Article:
Use this URL to cite or link to this record in EThOS: https://ethos.bl.uk/OrderDetails.do?uin=uk.bl.ethos.798053
Title: The origins and evolution of pig domestication in Italy : a regional and diachronic study of husbandry practices
Author: Tecce, Sofia
Awarding Body: University of Sheffield
Current Institution: University of Sheffield
Date of Award: 2019
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Abstract:
The emergence of the Neolithic in Europe represents a key moment in human history, and the domestication of the wild boar (Sus scrofa) and the emergence of the pig (Sus domesticus) a fundamental aspect of that process. In Italy, the phenomenon of pig domestication in prehistory is still not entirely understood. The main objective of this PhD is to contribute to the understanding of the origins and development of pig domestication in prehistoric Italy, from a wide regional scale and a diachronic perspective. Some key archaeological questions addressed in this research concern how and when the process of pig domestication commenced in Italy, how it evolved thereafter, and how it compares and integrates with the wider European and Middle Eastern scenarios. The main methodology used to tackle this objective is the collection of comparable data from several Italian prehistoric sites in order to detect patterns of regional and chronological change, from the Upper Palaeolithic to the Bronze Age. The analysis relies mainly on biometrical data, but it is complemented with evidence of kill-off patterns and sex ratios, in order to achieve a comprehensive understanding of the domestication event. The results support the view that a domesticated pig occurred in Italy from the Early Neolithic, although it only became morphologically distinct from the Late Neolithic onwards. This change in pig size and shape seems to signify a shift from an earlier loose management strategy of pig keeping to a close domestic control of pigs in later times, articulating with historical changes in Italian societies. The Italian pig domestication process shares similarities and differences with other European and Middle Eastern cases, highlighting the diverse trajectories this process took in different areas, in tune with the regional particularities of the spread of the Neolithic in Europe.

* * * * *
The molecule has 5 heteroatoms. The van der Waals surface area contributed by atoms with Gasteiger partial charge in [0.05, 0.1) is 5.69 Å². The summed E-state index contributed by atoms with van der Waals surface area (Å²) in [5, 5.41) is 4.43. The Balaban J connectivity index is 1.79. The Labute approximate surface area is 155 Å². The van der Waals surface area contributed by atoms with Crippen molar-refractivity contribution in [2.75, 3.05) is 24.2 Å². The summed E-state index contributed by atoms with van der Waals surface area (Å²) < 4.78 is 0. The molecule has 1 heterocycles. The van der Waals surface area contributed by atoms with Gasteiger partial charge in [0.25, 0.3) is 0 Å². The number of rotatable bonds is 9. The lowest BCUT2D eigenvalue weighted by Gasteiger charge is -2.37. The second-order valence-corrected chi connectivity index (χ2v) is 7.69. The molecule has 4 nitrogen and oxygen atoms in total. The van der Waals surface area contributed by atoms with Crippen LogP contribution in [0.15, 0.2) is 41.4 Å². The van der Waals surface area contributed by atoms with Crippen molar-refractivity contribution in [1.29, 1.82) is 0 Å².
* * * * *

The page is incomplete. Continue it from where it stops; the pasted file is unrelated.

Supervisor: Albarella, Umberto ; Ayala, Gianna Sponsor: Not available
Qualification Name: Thesis (Ph.D.) Qualification Level: Doctoral
EThOS ID: uk.bl.ethos.798053  DOI: Not available
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